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Military seizure compel Chinese investors to rethink their Myanmar policy


Military seizure compel Chinese investors to rethink their MyanmarChinese investors, involved in funding the garment sector in Myanmar, are planning to relocate to other countries after the military seized the nation 10 months ago. In March, at least 40 Chinese-funded garment factories in Yangon were destroyed on rumors of Beijing supported the military junta. Equipment was smashed and warehouses were set alight, causing millions of dollars in losses. Though the factory owners have demanded compensation several times from local authorities, no progress has made on this move, says San Khun, Chairman, Chinese Textile and Garment Association in Myanmar.

EU, US impose sanctions against junta-related companies

In a write up in the South China Morning post, Loura Zhou writes, many Chinese investors have opened garment factories in Myanmar and most of their products are exported to Europe. However, since the coup, the European Union and the United States have imposed sanctions against senior military leaders and junta-related companies. This is compelling Beijing to rethink its policy on Myanmar.

Since the coup, China has avoided publicly condemning the military takeover but in September it invited the NLD as well as three other of Myanmar’sMilitary seizure compel Chinese investors to rethink their Myanmar policy political parties to the Asian Political Party Summit, hosted by a department of the Chinese Communist Party. Both China and the US – who are locked in a bitter geopolitical rivalry in Southeast Asia – have expressed willingness to work closely with the Association of Southeast Asian Nations (ASEAN) to address the Myanmar crisis. The US may also tighten its sanctions on the Myanmar military as part of efforts to win over some ASEAN member states.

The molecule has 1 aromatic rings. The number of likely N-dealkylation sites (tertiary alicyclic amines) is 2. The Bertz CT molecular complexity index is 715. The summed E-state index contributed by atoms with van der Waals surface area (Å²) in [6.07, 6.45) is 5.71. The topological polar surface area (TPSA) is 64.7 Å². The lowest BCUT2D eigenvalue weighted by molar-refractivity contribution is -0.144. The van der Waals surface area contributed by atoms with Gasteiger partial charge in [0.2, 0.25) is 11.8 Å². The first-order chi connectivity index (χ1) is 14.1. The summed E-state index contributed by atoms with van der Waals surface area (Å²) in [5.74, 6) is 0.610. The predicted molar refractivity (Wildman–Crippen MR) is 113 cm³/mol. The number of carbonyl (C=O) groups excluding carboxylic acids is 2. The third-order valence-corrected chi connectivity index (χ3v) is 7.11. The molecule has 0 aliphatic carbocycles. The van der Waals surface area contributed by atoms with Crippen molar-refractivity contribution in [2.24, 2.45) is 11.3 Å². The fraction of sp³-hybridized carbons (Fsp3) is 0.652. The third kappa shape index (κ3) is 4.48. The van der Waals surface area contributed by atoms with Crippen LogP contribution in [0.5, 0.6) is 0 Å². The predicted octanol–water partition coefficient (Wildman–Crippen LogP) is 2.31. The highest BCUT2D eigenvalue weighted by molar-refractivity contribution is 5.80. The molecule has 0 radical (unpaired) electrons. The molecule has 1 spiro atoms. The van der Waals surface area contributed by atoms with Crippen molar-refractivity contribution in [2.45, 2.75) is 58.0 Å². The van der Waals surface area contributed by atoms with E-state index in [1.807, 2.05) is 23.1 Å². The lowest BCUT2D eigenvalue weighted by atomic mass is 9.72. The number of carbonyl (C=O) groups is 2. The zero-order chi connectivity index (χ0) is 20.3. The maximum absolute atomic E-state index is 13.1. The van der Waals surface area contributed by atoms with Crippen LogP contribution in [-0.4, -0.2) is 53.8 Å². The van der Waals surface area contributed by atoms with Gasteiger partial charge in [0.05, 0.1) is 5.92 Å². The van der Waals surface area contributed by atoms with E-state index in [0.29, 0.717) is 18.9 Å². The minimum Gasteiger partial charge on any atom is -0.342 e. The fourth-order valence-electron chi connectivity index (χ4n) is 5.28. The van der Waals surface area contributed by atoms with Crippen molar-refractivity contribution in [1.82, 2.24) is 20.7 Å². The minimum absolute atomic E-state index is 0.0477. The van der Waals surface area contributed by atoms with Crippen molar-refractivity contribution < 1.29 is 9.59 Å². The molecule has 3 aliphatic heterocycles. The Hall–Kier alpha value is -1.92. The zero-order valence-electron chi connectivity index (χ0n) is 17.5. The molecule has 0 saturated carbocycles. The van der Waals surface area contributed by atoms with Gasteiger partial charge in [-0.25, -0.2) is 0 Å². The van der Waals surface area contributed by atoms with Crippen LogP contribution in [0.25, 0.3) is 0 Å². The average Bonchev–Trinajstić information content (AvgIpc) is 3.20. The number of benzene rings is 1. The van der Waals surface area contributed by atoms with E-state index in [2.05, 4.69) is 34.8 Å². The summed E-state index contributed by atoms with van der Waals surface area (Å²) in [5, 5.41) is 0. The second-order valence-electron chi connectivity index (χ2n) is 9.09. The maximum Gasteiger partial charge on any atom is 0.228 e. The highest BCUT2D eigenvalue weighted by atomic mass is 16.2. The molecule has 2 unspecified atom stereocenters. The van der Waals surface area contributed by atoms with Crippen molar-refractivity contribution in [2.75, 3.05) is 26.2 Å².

Chinese scholars urge for government intervention

Since the coup, Chinese scholars have been urging the Beijing government to intervene in the matter, says Wang Zichang, Professor, Jinan University. However, a fruitless trip to Myanmar in August by China’s special envoy Sun Guoxiang had reignited the debate among scholars as to whether China should now interfere in the situation in Myanmar in some way, in accordance with China’s national interests.

China has long adhered to the principle of non-interference in each other’s internal affairs, adds Wang. However, Myanmar’s stability is directly related to China’s diplomacy efforts with its neighbors and the external environment for China’s peaceful development. Hence, Myanmar leaving ASEAN after being pushed too would pose a greater dilemma for China, he adds.

After leaving ASEAN, Myanmar can only depend on China, politically and szeconomically. However, supporting Myanmar may threaten China’s long-standing support to ASEAN, causing resentment among other ASEAN member states and even drawing intervention from extra-regional powers.

But isolating Myanmar could also undermine its relations with the country and further damage its foreign strategy with its neighbors. A strange predicament to be in indeed for China, sums up Zhou.